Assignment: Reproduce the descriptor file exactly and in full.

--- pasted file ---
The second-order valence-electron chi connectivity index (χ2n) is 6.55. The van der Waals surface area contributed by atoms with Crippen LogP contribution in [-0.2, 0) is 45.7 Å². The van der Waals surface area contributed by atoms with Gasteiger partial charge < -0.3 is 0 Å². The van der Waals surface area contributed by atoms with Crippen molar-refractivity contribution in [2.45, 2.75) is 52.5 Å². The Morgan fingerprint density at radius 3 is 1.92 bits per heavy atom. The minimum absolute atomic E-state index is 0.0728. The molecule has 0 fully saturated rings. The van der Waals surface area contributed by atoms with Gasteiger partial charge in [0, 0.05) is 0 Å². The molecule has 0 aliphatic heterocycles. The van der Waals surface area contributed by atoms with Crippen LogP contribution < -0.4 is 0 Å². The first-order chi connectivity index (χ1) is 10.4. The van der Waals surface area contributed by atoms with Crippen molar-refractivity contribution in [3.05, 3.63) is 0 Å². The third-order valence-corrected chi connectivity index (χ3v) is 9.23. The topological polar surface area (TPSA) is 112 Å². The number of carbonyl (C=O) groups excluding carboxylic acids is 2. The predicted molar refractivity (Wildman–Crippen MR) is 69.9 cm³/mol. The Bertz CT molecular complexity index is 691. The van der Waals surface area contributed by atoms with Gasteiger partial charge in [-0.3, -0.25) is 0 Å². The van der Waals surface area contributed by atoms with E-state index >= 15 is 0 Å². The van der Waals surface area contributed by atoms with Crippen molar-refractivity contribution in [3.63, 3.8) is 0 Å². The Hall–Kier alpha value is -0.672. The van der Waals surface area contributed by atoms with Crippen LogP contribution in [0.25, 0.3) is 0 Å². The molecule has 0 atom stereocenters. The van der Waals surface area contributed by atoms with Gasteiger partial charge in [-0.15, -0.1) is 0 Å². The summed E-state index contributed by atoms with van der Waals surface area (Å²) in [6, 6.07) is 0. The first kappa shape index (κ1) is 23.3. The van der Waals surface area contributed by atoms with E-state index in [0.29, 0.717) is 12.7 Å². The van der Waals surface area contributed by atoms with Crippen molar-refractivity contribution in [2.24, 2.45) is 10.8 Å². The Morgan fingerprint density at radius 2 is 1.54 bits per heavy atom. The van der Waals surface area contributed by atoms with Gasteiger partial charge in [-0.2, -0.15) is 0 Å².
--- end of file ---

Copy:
The second-order valence-electron chi connectivity index (χ2n) is 6.55. The van der Waals surface area contributed by atoms with Crippen LogP contribution in [-0.2, 0) is 45.7 Å². The van der Waals surface area contributed by atoms with Gasteiger partial charge < -0.3 is 0 Å². The van der Waals surface area contributed by atoms with Crippen molar-refractivity contribution in [2.45, 2.75) is 52.5 Å². The Morgan fingerprint density at radius 3 is 1.92 bits per heavy atom. The minimum absolute atomic E-state index is 0.0728. The molecule has 0 fully saturated rings. The van der Waals surface area contributed by atoms with Gasteiger partial charge in [0, 0.05) is 0 Å². The molecule has 0 aliphatic heterocycles. The van der Waals surface area contributed by atoms with Crippen LogP contribution < -0.4 is 0 Å². The first-order chi connectivity index (χ1) is 10.4. The van der Waals surface area contributed by atoms with Crippen molar-refractivity contribution in [3.05, 3.63) is 0 Å². The third-order valence-corrected chi connectivity index (χ3v) is 9.23. The topological polar surface area (TPSA) is 112 Å². The number of carbonyl (C=O) groups excluding carboxylic acids is 2. The predicted molar refractivity (Wildman–Crippen MR) is 69.9 cm³/mol. The Bertz CT molecular complexity index is 691. The van der Waals surface area contributed by atoms with Gasteiger partial charge in [-0.3, -0.25) is 0 Å². The van der Waals surface area contributed by atoms with E-state index >= 15 is 0 Å². The van der Waals surface area contributed by atoms with Crippen molar-refractivity contribution in [3.63, 3.8) is 0 Å². The Hall–Kier alpha value is -0.672. The van der Waals surface area contributed by atoms with Crippen LogP contribution in [0.25, 0.3) is 0 Å². The molecule has 0 atom stereocenters. The van der Waals surface area contributed by atoms with Gasteiger partial charge in [-0.15, -0.1) is 0 Å². The summed E-state index contributed by atoms with van der Waals surface area (Å²) in [6, 6.07) is 0. The first kappa shape index (κ1) is 23.3. The van der Waals surface area contributed by atoms with E-state index in [0.29, 0.717) is 12.7 Å². The van der Waals surface area contributed by atoms with Crippen molar-refractivity contribution in [2.24, 2.45) is 10.8 Å². The Morgan fingerprint density at radius 2 is 1.54 bits per heavy atom. The van der Waals surface area contributed by atoms with Gasteiger partial charge in [-0.2, -0.15) is 0 Å².